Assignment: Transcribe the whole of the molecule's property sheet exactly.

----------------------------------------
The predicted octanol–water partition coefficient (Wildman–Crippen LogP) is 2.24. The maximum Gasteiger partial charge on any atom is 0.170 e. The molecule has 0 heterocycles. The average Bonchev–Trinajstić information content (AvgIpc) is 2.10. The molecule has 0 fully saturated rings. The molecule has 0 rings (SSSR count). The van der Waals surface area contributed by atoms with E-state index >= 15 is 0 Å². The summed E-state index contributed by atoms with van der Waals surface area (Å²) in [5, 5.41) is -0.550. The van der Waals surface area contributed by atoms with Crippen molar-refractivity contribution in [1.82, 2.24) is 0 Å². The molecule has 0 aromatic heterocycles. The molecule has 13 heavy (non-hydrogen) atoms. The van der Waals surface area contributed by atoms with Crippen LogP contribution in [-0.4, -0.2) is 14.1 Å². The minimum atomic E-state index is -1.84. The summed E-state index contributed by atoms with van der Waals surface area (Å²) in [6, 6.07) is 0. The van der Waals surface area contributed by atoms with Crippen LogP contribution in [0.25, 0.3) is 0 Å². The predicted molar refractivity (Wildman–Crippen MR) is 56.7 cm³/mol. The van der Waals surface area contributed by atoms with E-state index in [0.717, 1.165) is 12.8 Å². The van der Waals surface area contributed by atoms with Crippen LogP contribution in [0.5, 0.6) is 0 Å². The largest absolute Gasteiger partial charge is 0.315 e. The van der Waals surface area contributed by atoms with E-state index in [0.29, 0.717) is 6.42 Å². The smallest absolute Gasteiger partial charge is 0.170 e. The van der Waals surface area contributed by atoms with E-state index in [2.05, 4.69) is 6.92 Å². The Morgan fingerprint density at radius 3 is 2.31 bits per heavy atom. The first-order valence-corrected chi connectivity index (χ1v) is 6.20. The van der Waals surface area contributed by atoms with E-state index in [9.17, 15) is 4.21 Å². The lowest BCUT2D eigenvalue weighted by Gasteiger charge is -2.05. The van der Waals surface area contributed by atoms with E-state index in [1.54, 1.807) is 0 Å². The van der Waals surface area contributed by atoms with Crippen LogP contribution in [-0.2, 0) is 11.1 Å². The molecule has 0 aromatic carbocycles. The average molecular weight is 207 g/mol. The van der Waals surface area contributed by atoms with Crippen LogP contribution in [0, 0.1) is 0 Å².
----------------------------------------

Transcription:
The predicted octanol–water partition coefficient (Wildman–Crippen LogP) is 2.24. The maximum Gasteiger partial charge on any atom is 0.170 e. The molecule has 0 heterocycles. The average Bonchev–Trinajstić information content (AvgIpc) is 2.10. The molecule has 0 fully saturated rings. The molecule has 0 rings (SSSR count). The van der Waals surface area contributed by atoms with E-state index >= 15 is 0 Å². The summed E-state index contributed by atoms with van der Waals surface area (Å²) in [5, 5.41) is -0.550. The van der Waals surface area contributed by atoms with Crippen molar-refractivity contribution in [1.82, 2.24) is 0 Å². The molecule has 0 aromatic heterocycles. The molecule has 13 heavy (non-hydrogen) atoms. The van der Waals surface area contributed by atoms with Crippen LogP contribution in [-0.4, -0.2) is 14.1 Å². The minimum atomic E-state index is -1.84. The summed E-state index contributed by atoms with van der Waals surface area (Å²) in [6, 6.07) is 0. The van der Waals surface area contributed by atoms with Crippen LogP contribution in [0.25, 0.3) is 0 Å². The predicted molar refractivity (Wildman–Crippen MR) is 56.7 cm³/mol. The van der Waals surface area contributed by atoms with E-state index in [0.717, 1.165) is 12.8 Å². The van der Waals surface area contributed by atoms with Crippen LogP contribution in [0.5, 0.6) is 0 Å². The largest absolute Gasteiger partial charge is 0.315 e. The van der Waals surface area contributed by atoms with E-state index in [0.29, 0.717) is 6.42 Å². The smallest absolute Gasteiger partial charge is 0.170 e. The van der Waals surface area contributed by atoms with E-state index in [2.05, 4.69) is 6.92 Å². The Morgan fingerprint density at radius 3 is 2.31 bits per heavy atom. The first-order valence-corrected chi connectivity index (χ1v) is 6.20. The van der Waals surface area contributed by atoms with E-state index in [9.17, 15) is 4.21 Å². The lowest BCUT2D eigenvalue weighted by Gasteiger charge is -2.05. The van der Waals surface area contributed by atoms with E-state index in [1.54, 1.807) is 0 Å². The van der Waals surface area contributed by atoms with Crippen LogP contribution in [-0.2, 0) is 11.1 Å². The molecule has 0 aromatic carbocycles. The average molecular weight is 207 g/mol. The van der Waals surface area contributed by atoms with Crippen LogP contribution in [0, 0.1) is 0 Å².